Dubai-Based 12YO Donates 22 Karat Gold Cake To Kerala Flood Victims

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"I donated the cake because I felt the cake did not have much value sitting on a shelf. However, its value increased only when I realized it could wipe the tears of a few thousand people.”

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The southern Indian state of Kerala has been witnessing its worst flooding in the past 100 years, with scores of people killed and displaced from their homes.

Indians, in the country and living abroad, have stepped up pouring in funds to help the victims of the flooding. Even children have also donated what they can, from bicycles to birthday cakes.

While a birthday cake might not seem like a huge donation for flood victims, this was not just any cake.

Pranathi Vivek, a Dubai-based Indian girl, was gifted a half kilogram, 22-karat solid gold cake by her father, Vivek Kallidil, for her 12th birthday.

Yes. A solid gold cake.

The cake, costing a whopping DH1,00,000 ($27,224), was reportedly given as a gift to all three of Kallidil’s daughters, along with Paranathi, who is one of the triplets. Kallidil is a businessman and managing director of Pravathi Building Contracting located in Dubai.

"I gifted a gold cake to each daughter for their 12th birthday. Varnika, Dyuthi, and Pranathi were all given a cake each. The girls are triplets," the father explained.

Although it is difficult to fathom the need for a 500 gram gold cake for a 12-year-old’s birthday, the absurd gift came as a disguised blessing for the millions of people in need of imminent funds in Kerala.

Kallidil’s office staff was collecting valuables and funds for the Kerala flood victims when his daughter chimed in, saying she also wanted to give away clothes and shoes.              

She later decided the ludicrous gold cake sitting on her room’s shelf would make for a much better donation.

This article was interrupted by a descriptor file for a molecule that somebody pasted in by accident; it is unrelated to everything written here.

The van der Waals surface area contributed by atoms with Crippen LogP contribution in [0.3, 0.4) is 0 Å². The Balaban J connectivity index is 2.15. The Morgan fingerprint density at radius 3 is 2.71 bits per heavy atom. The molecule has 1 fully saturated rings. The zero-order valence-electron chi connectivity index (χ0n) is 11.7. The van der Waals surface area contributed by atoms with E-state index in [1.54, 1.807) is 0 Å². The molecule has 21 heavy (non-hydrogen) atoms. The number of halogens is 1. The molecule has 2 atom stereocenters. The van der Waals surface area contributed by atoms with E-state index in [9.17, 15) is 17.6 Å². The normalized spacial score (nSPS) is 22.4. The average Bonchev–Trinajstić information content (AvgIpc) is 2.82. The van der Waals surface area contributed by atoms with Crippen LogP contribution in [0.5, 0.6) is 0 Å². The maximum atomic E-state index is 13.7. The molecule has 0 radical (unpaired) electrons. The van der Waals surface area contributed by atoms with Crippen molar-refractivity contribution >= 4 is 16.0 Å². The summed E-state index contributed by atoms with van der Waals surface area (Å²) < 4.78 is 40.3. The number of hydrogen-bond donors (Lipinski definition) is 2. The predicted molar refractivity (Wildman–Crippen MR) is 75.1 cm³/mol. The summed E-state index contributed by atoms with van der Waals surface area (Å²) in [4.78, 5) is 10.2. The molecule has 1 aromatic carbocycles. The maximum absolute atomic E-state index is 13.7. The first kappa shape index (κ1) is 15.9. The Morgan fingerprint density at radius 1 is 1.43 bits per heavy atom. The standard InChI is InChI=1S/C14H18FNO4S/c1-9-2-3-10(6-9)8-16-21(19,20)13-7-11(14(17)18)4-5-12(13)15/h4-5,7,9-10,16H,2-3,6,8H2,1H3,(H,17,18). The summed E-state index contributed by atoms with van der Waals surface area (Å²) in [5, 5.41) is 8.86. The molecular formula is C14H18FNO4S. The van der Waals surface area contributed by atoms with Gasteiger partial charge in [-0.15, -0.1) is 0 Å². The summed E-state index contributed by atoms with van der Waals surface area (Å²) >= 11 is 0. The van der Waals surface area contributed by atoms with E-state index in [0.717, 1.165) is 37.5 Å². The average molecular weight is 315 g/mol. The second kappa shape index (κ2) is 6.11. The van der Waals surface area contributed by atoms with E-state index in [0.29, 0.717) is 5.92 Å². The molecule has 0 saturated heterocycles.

"She (Pranathi) saw that the rest of our family and I were exhausted and upset with what was happening in Kerala. The staff in our office were collecting essential supplies as relief material,” Kallidil told The Khaleej Times.

"Pranathi came forward and said she wants to donate some clothes and shoes. I agreed and asked her to select some materials that she wants to give away. She disappeared into her room and after much thought, returned with her cake and said she wants to donate this instead,” he said.

The cake was reportedly handcrafted by Malabar Gold jewelers in Dubai.

“A month went into the creation of the cakes. Our designers hand-crafted the delicate- looking cake,” the branch manager for Malabar Gold said.

Many of the cake’s flowers and decoration were imported from Turkey.

Pranathi said she was glad her “cake” could help people facing the worst of natural calamities in India.

"I donated the cake because I felt the cake did not have much value sitting on a shelf. However, its value increased only when I realized it could wipe the tears of a few thousand people,” she said.

The 12-year-old was hit with the realities of the devastation caused by the floods after learning of her father’s office employee’s family.

"One of my dad's office employee's family was stuck on the roof of their home without connectivity, food, shelter, or even an umbrella. She was standing on the roof with her two-year-old kid. I was apprehensive about the family as it must've been horrifying for them," she said.

However, Kallidil said this was not his daughter’s first act of charity.

"When we were in Kanchi Kamakodi Trust Hospital in Chennai earlier this year, she saw a 15-year-old child struggling for hospital consultation charges and asked us to pay. We helped with the surgery of the child that cost around Rs 3 lakh ($4,300)," he told The Khaleej Times.

"Pranathi has shown interest in business as well as architecture. But I believe children today need to trailblaze in all aspects of their life, including sports, personal and financial independence. Most importantly, they need to learn to give to those in need as much as they can,” he added.

The cake would be bought back by Malabar Gold and its wroth in money would be donated to the Kerala flood victims.

While its mind boggling to bestow a gold cake to a 12-year-old, in the long run it would help those in need.

Banner / Thumbnail : badmanproduction / Getty Images

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